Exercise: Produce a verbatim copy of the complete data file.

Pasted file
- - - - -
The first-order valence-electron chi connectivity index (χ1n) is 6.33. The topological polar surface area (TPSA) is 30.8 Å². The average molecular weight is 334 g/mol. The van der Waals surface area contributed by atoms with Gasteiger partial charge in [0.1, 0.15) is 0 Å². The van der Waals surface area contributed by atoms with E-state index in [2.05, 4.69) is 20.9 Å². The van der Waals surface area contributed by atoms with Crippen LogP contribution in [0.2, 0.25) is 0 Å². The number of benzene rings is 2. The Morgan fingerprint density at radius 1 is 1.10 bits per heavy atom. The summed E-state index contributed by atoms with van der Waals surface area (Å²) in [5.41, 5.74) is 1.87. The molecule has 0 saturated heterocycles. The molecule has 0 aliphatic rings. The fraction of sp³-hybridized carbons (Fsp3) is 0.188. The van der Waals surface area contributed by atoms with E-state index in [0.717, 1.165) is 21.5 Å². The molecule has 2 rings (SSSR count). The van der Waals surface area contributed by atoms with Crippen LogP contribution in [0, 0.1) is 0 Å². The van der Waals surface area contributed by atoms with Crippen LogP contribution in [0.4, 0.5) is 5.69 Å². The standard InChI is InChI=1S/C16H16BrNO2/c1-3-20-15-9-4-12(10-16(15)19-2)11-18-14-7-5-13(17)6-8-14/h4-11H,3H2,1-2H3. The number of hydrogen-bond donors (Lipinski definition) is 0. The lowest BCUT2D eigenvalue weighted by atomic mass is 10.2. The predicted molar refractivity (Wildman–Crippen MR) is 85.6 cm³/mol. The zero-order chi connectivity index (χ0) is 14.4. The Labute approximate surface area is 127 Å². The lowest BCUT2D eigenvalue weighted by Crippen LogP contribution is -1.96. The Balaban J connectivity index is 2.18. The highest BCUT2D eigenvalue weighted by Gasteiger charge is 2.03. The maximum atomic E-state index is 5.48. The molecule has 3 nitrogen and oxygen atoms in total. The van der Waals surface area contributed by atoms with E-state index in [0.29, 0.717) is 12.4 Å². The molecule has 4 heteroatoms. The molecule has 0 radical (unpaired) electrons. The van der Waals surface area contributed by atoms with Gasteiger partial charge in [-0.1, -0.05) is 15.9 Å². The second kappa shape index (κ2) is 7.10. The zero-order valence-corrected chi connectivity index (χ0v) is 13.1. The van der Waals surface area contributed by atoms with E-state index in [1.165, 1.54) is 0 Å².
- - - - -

The first-order valence-electron chi connectivity index (χ1n) is 6.33. The topological polar surface area (TPSA) is 30.8 Å². The average molecular weight is 334 g/mol. The van der Waals surface area contributed by atoms with Gasteiger partial charge in [0.1, 0.15) is 0 Å². The van der Waals surface area contributed by atoms with E-state index in [2.05, 4.69) is 20.9 Å². The van der Waals surface area contributed by atoms with Crippen LogP contribution in [0.2, 0.25) is 0 Å². The number of benzene rings is 2. The Morgan fingerprint density at radius 1 is 1.10 bits per heavy atom. The summed E-state index contributed by atoms with van der Waals surface area (Å²) in [5.41, 5.74) is 1.87. The molecule has 0 saturated heterocycles. The molecule has 0 aliphatic rings. The fraction of sp³-hybridized carbons (Fsp3) is 0.188. The van der Waals surface area contributed by atoms with E-state index in [0.717, 1.165) is 21.5 Å². The molecule has 2 rings (SSSR count). The van der Waals surface area contributed by atoms with Crippen LogP contribution in [0, 0.1) is 0 Å². The van der Waals surface area contributed by atoms with Crippen LogP contribution in [0.4, 0.5) is 5.69 Å². The standard InChI is InChI=1S/C16H16BrNO2/c1-3-20-15-9-4-12(10-16(15)19-2)11-18-14-7-5-13(17)6-8-14/h4-11H,3H2,1-2H3. The number of hydrogen-bond donors (Lipinski definition) is 0. The lowest BCUT2D eigenvalue weighted by atomic mass is 10.2. The predicted molar refractivity (Wildman–Crippen MR) is 85.6 cm³/mol. The zero-order chi connectivity index (χ0) is 14.4. The Labute approximate surface area is 127 Å². The lowest BCUT2D eigenvalue weighted by Crippen LogP contribution is -1.96. The Balaban J connectivity index is 2.18. The highest BCUT2D eigenvalue weighted by Gasteiger charge is 2.03. The maximum atomic E-state index is 5.48. The molecule has 3 nitrogen and oxygen atoms in total. The van der Waals surface area contributed by atoms with E-state index in [0.29, 0.717) is 12.4 Å². The molecule has 4 heteroatoms. The molecule has 0 radical (unpaired) electrons. The van der Waals surface area contributed by atoms with Gasteiger partial charge in [-0.1, -0.05) is 15.9 Å². The second kappa shape index (κ2) is 7.10. The zero-order valence-corrected chi connectivity index (χ0v) is 13.1. The van der Waals surface area contributed by atoms with E-state index in [1.165, 1.54) is 0 Å².